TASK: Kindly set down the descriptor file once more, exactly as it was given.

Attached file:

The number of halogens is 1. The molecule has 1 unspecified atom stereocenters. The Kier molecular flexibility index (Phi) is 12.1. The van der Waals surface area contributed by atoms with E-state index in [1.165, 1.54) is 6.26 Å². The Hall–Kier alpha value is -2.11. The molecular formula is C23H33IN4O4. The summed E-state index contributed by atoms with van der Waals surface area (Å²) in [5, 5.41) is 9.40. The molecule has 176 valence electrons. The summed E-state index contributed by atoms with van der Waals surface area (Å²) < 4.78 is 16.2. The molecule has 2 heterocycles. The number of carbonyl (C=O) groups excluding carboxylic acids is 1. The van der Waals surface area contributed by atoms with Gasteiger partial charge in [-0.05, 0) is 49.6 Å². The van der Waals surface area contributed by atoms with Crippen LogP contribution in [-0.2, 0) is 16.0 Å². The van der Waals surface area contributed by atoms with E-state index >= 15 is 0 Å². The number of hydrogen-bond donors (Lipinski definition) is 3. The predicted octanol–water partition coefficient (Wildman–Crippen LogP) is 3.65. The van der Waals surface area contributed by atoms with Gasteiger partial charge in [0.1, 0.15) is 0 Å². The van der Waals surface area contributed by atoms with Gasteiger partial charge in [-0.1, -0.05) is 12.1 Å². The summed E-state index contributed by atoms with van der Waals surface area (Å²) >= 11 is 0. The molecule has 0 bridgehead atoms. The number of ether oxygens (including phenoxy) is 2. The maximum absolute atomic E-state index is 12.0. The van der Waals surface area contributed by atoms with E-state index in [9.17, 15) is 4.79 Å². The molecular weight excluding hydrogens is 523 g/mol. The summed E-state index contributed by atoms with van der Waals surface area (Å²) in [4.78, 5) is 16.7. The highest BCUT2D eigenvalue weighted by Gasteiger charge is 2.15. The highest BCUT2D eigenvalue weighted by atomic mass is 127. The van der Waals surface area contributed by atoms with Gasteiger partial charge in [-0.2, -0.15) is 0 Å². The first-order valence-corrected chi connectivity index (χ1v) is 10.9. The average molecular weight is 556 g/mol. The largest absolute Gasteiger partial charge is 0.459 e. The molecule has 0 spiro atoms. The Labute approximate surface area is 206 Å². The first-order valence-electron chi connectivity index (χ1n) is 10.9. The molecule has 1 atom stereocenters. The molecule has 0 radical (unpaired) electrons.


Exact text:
The number of halogens is 1. The molecule has 1 unspecified atom stereocenters. The Kier molecular flexibility index (Phi) is 12.1. The van der Waals surface area contributed by atoms with E-state index in [1.165, 1.54) is 6.26 Å². The Hall–Kier alpha value is -2.11. The molecular formula is C23H33IN4O4. The summed E-state index contributed by atoms with van der Waals surface area (Å²) in [5, 5.41) is 9.40. The molecule has 176 valence electrons. The summed E-state index contributed by atoms with van der Waals surface area (Å²) < 4.78 is 16.2. The molecule has 2 heterocycles. The number of carbonyl (C=O) groups excluding carboxylic acids is 1. The van der Waals surface area contributed by atoms with Gasteiger partial charge in [-0.05, 0) is 49.6 Å². The van der Waals surface area contributed by atoms with Crippen LogP contribution in [-0.2, 0) is 16.0 Å². The van der Waals surface area contributed by atoms with E-state index >= 15 is 0 Å². The number of hydrogen-bond donors (Lipinski definition) is 3. The predicted octanol–water partition coefficient (Wildman–Crippen LogP) is 3.65. The van der Waals surface area contributed by atoms with Gasteiger partial charge in [0.1, 0.15) is 0 Å². The van der Waals surface area contributed by atoms with Gasteiger partial charge in [-0.1, -0.05) is 12.1 Å². The summed E-state index contributed by atoms with van der Waals surface area (Å²) >= 11 is 0. The molecule has 0 bridgehead atoms. The number of ether oxygens (including phenoxy) is 2. The maximum absolute atomic E-state index is 12.0. The van der Waals surface area contributed by atoms with E-state index in [9.17, 15) is 4.79 Å². The molecular weight excluding hydrogens is 523 g/mol. The summed E-state index contributed by atoms with van der Waals surface area (Å²) in [4.78, 5) is 16.7. The highest BCUT2D eigenvalue weighted by Gasteiger charge is 2.15. The highest BCUT2D eigenvalue weighted by atomic mass is 127. The van der Waals surface area contributed by atoms with Gasteiger partial charge in [-0.2, -0.15) is 0 Å². The first-order valence-corrected chi connectivity index (χ1v) is 10.9. The average molecular weight is 556 g/mol. The largest absolute Gasteiger partial charge is 0.459 e. The molecule has 0 spiro atoms. The Labute approximate surface area is 206 Å². The first-order valence-electron chi connectivity index (χ1n) is 10.9. The molecule has 1 atom stereocenters. The molecule has 0 radical (unpaired) electrons.